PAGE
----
Those who can never get too many stories about the making of “Gone With the Wind” are in luck because there are many here, including a howl of hurt from the director George Cukor (1899-1983), who was fired very early into shooting. “It’s a boring goddamn subject, and I don’t give a s— why I was replaced,” he wails. “I was replaced. David Selznick was a friend of mine, and I still really don’t know. Gable, if it was Gable, thought that I couldn’t handle him, that I only knew how to handle ingénues. I thought it was rather stupid. I prepared the whole picture, and I was there when it started.”
The eager reader wants to know, when did Cukor say this? What was the date of the seminar at which the director was speaking, so we can figure out his age at the time? Was he alone on the AFI stage with an interlocutor, or were there other participants with him? For that matter, later, when Jane Fonda says, “I haven’t felt any resentment because I’m a woman. Crews have said to me they can’t wait to work with me because they like the idea of a woman running around. And I want to wear short skirts and do the whole thing, too,” wouldn’t it be useful to know when in her long life Fonda made that time capsule of a statement?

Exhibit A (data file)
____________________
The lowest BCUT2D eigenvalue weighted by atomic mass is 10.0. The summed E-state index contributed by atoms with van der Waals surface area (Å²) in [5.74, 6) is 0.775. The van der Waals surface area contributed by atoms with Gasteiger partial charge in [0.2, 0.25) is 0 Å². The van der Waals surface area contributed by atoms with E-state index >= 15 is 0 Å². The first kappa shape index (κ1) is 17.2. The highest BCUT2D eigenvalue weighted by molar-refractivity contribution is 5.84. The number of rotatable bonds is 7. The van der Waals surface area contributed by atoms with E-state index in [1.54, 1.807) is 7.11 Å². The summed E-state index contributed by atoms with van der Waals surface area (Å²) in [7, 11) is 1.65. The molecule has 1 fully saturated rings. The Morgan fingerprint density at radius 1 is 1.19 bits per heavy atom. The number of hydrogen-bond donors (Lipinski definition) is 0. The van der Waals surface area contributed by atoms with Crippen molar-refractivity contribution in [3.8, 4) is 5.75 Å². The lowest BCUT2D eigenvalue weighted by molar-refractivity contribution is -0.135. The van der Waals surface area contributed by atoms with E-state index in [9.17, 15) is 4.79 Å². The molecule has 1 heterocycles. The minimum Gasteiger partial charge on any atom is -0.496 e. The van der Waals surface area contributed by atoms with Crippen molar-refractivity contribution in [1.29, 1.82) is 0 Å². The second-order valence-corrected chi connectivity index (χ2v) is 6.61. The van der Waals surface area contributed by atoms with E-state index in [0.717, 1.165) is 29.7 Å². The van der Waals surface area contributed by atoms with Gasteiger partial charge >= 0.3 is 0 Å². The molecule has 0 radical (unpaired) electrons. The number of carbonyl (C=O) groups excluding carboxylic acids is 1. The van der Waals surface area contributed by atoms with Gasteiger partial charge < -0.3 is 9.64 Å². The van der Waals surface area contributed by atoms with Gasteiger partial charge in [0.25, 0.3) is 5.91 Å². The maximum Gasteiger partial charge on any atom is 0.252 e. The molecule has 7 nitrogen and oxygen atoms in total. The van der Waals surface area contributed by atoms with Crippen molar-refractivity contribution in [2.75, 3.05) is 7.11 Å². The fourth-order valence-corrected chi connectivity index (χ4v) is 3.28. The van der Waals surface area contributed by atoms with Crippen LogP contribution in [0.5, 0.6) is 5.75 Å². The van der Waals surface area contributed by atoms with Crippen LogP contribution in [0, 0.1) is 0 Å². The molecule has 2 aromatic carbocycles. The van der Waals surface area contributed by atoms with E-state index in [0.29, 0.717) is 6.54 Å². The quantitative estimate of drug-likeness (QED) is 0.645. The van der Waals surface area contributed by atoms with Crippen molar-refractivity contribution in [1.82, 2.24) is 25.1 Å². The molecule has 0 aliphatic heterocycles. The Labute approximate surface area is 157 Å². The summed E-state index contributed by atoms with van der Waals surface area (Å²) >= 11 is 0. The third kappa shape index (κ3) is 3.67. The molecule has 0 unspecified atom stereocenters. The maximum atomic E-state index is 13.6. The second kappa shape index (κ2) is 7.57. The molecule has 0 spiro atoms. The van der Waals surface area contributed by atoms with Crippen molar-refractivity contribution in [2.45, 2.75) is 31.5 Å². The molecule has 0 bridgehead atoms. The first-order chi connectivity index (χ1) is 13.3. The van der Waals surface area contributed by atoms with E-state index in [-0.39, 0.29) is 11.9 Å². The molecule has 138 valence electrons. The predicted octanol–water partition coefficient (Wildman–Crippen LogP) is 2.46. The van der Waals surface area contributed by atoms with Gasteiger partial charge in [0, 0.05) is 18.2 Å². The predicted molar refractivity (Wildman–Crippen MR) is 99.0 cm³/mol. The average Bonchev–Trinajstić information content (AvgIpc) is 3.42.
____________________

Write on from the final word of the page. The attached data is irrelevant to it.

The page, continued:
And all these rolling stories, many of them told in a relay by all these people, about the end of the studio era and the making of “Easy Rider,” about the rise of New Hollywood and the era of talent-packaging agencies — when in the history of the AFI Harold Lloyd Master Seminars were these words spoken? Who was where onstage when he (it’s mostly he) said what? When, in the course of any of these talkers’ marvelous careers, did they make these observations, have these feelings, think about a Hollywood past or consider the shape of a Hollywood present and future? Show me the index!
There is none.
In “Hollywood: The Oral History,” we have the provocative or amusing or illustrative words of hundreds of insiders to entertain us. But without the context of time and place, an important piece of scholarship is missing. This is Basinger and Wasson’s and the AFI’s oral history of Hollywood, and it’s a fine one. But remember, as the man said, Nobody knows anything.
Lisa Schwarzbaum, a former critic at Entertainment Weekly, is a freelance journalist.
HOLLYWOOD: The Oral History | By Jeanine Basinger and Sam Wasson | 739 pp. | Harper/HarperCollins Publishers | $37.50